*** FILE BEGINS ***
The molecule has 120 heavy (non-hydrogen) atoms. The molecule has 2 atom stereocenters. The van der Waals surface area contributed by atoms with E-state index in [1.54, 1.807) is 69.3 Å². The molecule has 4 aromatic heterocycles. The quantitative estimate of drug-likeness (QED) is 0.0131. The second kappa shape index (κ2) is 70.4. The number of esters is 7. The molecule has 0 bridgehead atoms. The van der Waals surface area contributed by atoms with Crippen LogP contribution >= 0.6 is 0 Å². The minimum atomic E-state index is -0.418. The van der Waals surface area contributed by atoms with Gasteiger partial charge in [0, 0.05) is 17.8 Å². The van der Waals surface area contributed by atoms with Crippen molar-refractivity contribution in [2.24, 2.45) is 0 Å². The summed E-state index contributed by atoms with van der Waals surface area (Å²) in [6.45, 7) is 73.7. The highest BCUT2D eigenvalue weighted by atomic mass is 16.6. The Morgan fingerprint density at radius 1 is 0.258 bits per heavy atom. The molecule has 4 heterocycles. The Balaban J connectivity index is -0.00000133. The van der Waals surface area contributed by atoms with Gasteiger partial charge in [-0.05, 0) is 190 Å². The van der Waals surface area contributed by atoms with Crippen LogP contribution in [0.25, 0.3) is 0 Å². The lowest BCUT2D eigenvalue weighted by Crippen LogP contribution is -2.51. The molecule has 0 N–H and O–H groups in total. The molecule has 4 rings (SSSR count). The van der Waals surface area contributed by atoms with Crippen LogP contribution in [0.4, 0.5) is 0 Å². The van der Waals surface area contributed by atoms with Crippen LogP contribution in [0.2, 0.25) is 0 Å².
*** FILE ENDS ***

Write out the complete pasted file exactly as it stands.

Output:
The molecule has 120 heavy (non-hydrogen) atoms. The molecule has 2 atom stereocenters. The van der Waals surface area contributed by atoms with E-state index in [1.54, 1.807) is 69.3 Å². The molecule has 4 aromatic heterocycles. The quantitative estimate of drug-likeness (QED) is 0.0131. The second kappa shape index (κ2) is 70.4. The number of esters is 7. The molecule has 0 bridgehead atoms. The van der Waals surface area contributed by atoms with Crippen LogP contribution >= 0.6 is 0 Å². The minimum atomic E-state index is -0.418. The van der Waals surface area contributed by atoms with Gasteiger partial charge in [0, 0.05) is 17.8 Å². The van der Waals surface area contributed by atoms with Crippen molar-refractivity contribution in [2.24, 2.45) is 0 Å². The summed E-state index contributed by atoms with van der Waals surface area (Å²) in [6.45, 7) is 73.7. The highest BCUT2D eigenvalue weighted by atomic mass is 16.6. The Morgan fingerprint density at radius 1 is 0.258 bits per heavy atom. The molecule has 4 heterocycles. The Balaban J connectivity index is -0.00000133. The van der Waals surface area contributed by atoms with Gasteiger partial charge in [-0.05, 0) is 190 Å². The van der Waals surface area contributed by atoms with Crippen LogP contribution in [0.25, 0.3) is 0 Å². The lowest BCUT2D eigenvalue weighted by Crippen LogP contribution is -2.51. The molecule has 0 N–H and O–H groups in total. The molecule has 4 rings (SSSR count). The van der Waals surface area contributed by atoms with Crippen LogP contribution in [0.4, 0.5) is 0 Å². The van der Waals surface area contributed by atoms with Crippen LogP contribution in [0.2, 0.25) is 0 Å².